The Tampa Bay Rays are struggling.
The Rays swept the New York Yankees during the first weekend of the season and all was right in Tampa Bay. The offense was productive and the pitching staff was good enough to hold off the Yankees potent lineup.
What a difference a week and a 10-game road trip can make. The Rays began the road trip by dropping two out of three to the AL Central favorite Detroit Tigers. They followed that series up by dropping three out of four to the Boston Red Sox, their division rival.
On April 17, the Tampa Bay Rays road show moved across the border to Canada to face another AL East rival, the Toronto Blue Jays. Showcasing an average offense, substandard defense and lackluster pitching the Rays dropped the first game of the series against the Blue Jays.
Through 8 of the 10 games on this road trip the Rays are a dismal 2-6. If not for James Shields and his stellar outings against the Tigers and Red Sox (where he pitched into through the 8th inning in each game en route to securing two wins) the Rays may not have anything positive to show for this trip.
Much of the blame for the Rays struggles can be placed on the bullpen. With the exception of Fernando Rodney (1-0, 0.00 ERA, 4 saves), the Rays bullpen has been routinely torched. Tuesday night was no exception. Four Rays' relievers combined to give up four hits, three walks and two earned runs in just three innings pitched.
It's easy to place all of the blame for the Rays struggles on the pitching staff, but they're not the only group failing to produce. The Rays offense has been anemic as well.
The Rays have been held to three runs or fewer in five of their last eight games. On the current road trip they're averaging a paltry 2.9 runs per game. While Carlos Pena (.390, 3 home runs, 11 RBIs) and Luke Scott (.318, 2 home runs, 8 RBIs) have been bright spots, there are far too many Rays struggling at the plate. The offense struggles are glaringly obvious with runners in scoring position (RISP). The Rays currently rank second to last in the AL with a .198 average with RISP.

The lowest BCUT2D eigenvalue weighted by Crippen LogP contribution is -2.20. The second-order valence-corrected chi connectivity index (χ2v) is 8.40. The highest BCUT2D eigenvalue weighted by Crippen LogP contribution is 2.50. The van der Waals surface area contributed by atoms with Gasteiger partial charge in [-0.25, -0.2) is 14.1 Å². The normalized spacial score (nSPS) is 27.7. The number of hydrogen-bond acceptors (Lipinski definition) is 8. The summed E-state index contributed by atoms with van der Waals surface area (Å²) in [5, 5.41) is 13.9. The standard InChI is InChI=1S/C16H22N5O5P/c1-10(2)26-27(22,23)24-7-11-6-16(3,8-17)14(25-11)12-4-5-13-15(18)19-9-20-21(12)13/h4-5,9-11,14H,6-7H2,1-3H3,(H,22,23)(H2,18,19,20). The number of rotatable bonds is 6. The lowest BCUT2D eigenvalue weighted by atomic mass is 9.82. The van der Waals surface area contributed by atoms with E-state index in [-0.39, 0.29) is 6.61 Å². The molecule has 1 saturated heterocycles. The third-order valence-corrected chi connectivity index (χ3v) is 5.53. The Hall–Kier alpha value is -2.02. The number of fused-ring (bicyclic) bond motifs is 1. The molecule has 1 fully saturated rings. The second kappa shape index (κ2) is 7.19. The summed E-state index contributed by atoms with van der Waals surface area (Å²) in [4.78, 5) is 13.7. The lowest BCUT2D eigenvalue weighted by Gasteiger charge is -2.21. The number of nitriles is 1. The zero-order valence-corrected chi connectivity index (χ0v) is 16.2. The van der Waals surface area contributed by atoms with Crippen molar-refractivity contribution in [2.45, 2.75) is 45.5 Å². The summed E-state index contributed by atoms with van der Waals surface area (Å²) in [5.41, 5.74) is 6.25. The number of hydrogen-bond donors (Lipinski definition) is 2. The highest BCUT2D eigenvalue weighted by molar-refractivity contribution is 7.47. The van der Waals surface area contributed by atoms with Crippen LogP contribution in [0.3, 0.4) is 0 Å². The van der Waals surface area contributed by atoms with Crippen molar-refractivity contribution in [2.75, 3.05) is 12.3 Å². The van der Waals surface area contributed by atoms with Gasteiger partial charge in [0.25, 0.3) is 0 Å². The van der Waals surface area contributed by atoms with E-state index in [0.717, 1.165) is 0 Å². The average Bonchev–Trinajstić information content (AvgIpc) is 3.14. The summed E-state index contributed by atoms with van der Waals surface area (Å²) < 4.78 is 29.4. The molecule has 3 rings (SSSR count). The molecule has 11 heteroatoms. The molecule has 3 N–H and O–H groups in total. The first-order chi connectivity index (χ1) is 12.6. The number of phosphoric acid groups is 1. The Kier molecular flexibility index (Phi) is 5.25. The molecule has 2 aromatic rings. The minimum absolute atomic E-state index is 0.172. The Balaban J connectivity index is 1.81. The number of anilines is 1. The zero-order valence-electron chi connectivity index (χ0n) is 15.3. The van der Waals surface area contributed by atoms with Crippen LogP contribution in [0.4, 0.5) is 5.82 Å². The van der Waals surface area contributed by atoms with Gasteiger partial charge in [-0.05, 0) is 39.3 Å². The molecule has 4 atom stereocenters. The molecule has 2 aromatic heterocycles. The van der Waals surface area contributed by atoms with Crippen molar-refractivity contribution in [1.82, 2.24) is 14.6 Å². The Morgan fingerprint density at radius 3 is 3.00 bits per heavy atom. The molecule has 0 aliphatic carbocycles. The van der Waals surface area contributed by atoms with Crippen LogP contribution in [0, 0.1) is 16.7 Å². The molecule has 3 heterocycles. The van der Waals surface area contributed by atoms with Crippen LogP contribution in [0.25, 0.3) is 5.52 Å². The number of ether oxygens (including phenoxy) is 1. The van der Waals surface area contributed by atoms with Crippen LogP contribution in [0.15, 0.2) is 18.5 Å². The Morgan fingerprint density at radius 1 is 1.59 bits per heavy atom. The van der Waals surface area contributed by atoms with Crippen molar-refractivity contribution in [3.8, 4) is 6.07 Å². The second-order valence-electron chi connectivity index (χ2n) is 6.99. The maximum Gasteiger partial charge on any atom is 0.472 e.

As bad as the offense has been, there could be good news on the horizon. The Rays return home to Tropicana Field on April 20, to host the Minnesota Twins and they hope to welcome a familiar face back to the lineup.
Baring any setbacks, the Rays hope to have center fielder BJ Upton ready come off the disabled list by Friday (possibly even sooner).
The return of Upton to center field will allow the Rays lineup to return to a normal rotation. Desmond Jennings will move over to left field; Matt Joyce will swing over to right field and Ben Zobrist will move to second base. With these changes Reid Brignac (.133, 1 RBI) and Sean Rodriguez (.185, 0 RBIs) should remain the primary options at shortstop (for now), but they'll split time instead of being in the lineup together on a regular basis.
BJ Upton brings a rare combination of speed and power to the Rays offense. When he's hot he can ignite the offense (like he did last September during the Rays historic run to the wildcard), but he can also be extremely inconsistent.
Hopefully, for the Rays sake, Upton will perform at the level he is capable of performing and be the catalyst the Rays offense needs to get out of their current funk.
Sean McDonnell has been a resident of the Tampa Bay area for the past 21 years. He is an avid fan of the Tampa Bay Rays; Tampa Bay Bucs and USF Bulls.
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